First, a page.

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The Christmas ad war

Despite the controversy Mike Huckabee sparked with the "Merry Christmas" ad he unveiled earlier this week (and somehow, we don't think the flap bothers him much), he clearly was ahead of the curve.

The presidential candidates may be leaving the trail for a few days next week so as not to sully Christmas celebrations for voters, but that doesn't mean they can't try to tap into the season's spirit.

Barack Obama's campaign today previewed a spot set to start Friday in Iowa that, along with himself, features his very photogenic family -- his wife, Michelle, and their daughters, Sasha, 6, and Malia, 9. Although not overtly political, the ad hews to the persona that is central to his candidacy; Obama says the holidays serve as a reminder that "the things that unite us as a people are more powerful and enduring than anything that sets us apart."

The scene, with an artfully trimmed Christmas tree and an in-use fireplace in the background, is picture-perfect. Perhaps too much so; tellingly, the Chicago Tribune reports: "A spokesman for the Illinois Democrat declined to comment on whether the ad was filmed in his home in Chicago's Kenwood neighborhood, or a studio."

Holiday-themed ads from John Edwards and Hillary Clinton ...

also are very much in the character of their campaigns.

A Christmas tree looms in the background as Edwards, alone and unsmiling, delivers a message spotlighting the homeless and the poor, rather than good cheer. The spot begins airing Sunday in Iowa, New Hampshire and South Carolina.

Clinton's commercial lacks a tree, but features lots of well-wrapped gifts that surround the candidate. She's adding the final touch -- name cards. Only in this case, the labels show her best-known pledges, such as "Universal Health Care"; "Bring Troops Home"; "Middle Class Tax Breaks."

Once a wonk, always a wonk, we suppose. The ad hit the airwaves today in Iowa and New Hampshire.

The most light-hearted of the seasonal spots comes from a candidate who not too long ago was hardly associated with lightheartedness -- Rudy Giuliani. But, just as he sought to laugh off some of the tough questions he faced during a recent session on "Meet the Press," Giuliani apparently has decided that humor is his best policy ... for now. (Let's check back in if he fares poorly in both the Iowa caucuses and the New Hampshire primary.)

The Giuliani camp offers a two-fer: a website-only ad and one scheduled for television. The Web ad bears a similarity to Clinton's spot, with Giuliani using the gift motif to promise such items as "a safe America," lower taxes" and "strict constructionist judges." But then he takes a crack at levity, going off on a fruitcake riff.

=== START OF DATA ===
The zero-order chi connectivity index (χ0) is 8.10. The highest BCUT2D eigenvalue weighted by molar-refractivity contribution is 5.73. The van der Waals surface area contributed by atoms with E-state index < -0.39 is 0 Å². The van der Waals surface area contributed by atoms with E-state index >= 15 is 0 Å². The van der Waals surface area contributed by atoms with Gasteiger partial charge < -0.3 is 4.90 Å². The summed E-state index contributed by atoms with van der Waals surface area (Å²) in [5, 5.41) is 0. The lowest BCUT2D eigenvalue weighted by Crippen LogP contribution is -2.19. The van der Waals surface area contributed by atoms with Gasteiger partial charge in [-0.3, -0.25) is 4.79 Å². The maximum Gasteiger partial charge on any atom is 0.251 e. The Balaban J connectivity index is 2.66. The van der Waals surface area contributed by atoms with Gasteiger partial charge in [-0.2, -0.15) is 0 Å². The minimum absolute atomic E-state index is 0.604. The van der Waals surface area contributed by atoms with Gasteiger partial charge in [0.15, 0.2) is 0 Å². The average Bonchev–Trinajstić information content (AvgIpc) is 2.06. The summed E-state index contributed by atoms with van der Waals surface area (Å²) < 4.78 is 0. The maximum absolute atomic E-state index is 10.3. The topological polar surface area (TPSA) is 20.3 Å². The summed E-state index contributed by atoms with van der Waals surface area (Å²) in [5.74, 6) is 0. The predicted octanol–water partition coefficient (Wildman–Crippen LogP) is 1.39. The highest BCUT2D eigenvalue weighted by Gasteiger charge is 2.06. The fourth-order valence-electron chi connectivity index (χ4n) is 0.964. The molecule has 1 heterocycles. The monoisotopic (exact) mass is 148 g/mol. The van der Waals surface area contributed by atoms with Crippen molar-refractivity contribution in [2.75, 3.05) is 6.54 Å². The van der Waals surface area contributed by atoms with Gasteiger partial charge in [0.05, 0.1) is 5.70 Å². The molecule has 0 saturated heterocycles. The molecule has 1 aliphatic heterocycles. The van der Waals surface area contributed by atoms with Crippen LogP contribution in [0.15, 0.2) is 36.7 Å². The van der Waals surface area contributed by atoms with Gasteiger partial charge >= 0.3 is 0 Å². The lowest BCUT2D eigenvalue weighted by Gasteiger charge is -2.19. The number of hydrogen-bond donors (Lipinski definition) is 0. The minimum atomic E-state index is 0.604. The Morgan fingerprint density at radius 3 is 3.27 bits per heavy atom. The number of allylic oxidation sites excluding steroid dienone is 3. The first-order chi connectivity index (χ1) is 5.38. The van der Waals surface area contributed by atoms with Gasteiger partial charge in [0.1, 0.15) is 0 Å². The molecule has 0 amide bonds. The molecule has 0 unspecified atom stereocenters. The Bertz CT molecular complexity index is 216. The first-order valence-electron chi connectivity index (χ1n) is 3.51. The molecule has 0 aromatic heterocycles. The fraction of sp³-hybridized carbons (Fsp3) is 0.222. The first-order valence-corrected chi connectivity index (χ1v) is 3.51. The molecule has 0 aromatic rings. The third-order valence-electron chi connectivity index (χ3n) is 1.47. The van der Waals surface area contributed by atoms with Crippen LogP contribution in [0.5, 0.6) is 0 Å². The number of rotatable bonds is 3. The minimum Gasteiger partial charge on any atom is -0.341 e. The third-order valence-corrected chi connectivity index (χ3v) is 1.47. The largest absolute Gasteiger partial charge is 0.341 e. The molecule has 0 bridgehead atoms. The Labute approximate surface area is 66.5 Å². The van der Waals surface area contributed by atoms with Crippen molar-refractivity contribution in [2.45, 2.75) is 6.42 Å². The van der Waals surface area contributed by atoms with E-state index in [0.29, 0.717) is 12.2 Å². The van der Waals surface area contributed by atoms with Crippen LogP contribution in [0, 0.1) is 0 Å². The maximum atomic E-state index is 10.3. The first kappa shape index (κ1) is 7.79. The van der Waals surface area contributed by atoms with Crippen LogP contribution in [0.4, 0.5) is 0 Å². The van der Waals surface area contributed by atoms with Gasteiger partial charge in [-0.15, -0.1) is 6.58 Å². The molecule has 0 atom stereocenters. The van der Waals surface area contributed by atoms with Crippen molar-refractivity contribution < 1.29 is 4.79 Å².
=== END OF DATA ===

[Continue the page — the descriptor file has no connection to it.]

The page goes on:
The TV commercial, slated to start Thursday in New Hampshire, features Giuliani wearing the same glaringly red sleeveless sweater and sitting in front of the same Christmas tree as in the Web ad. He provides a litany of (predictable) holiday wishes: "Peace with strength. Secure borders. A government that spends less than it takes in. Lower taxes for our businesses and families."

Then he adds this: "And I really hope, that all of the presidential candidates can just get along."

At this point, a Santa Claus injects a note of skepticism, and the two yuck it up.

Here's what struck us, though (perhaps because of our L.A. links): who would have ever imagined that Giuliani would one day be parroting Rodney King, who in 1992 famously implored rioters, "People, I just want to say ... can we all get along?"

The Times' Robin Abcarian has a full feature on the new crop of ads here and in Thursday's print editions

-- Don Frederick

 
Comments () | Archives (3)

The comments to this entry are closed.

A Christmas movie to be released on Dec. 25 will have more impact than any campaign ad.

I can't wait to see The Great Debaters.

I hope to see a Michael Steele vs. Barack Obama debate in '08.

The Great Debate in '08. The thrilla in Manilla.

It would make sense to have a head to head debate between these two as America decides which African American is fit for the Presidency.

I remind you that the artist is the prophet and seer of his own century, and that it is wiser to examine the minds of dreamers than the words of men of common sense and experience.

Hillary's commercial was just like the episode of Seinfeld, where George gave out Christmas gifts of a Donation being made in your name to a fake charity. Hilarious! There she was, giving away things that she didn't pay for. How generous of her.

Was there a secret message in Rudy's ad? Why is he giving out fruitcakes?

Have a happy holidays everyone!


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About the Columnist
A veteran foreign and national correspondent, Andrew Malcolm has served on the L.A. Times Editorial Board and was a Pulitzer finalist in 2004. He is the author of 10 nonfiction books and father of four. Read more.
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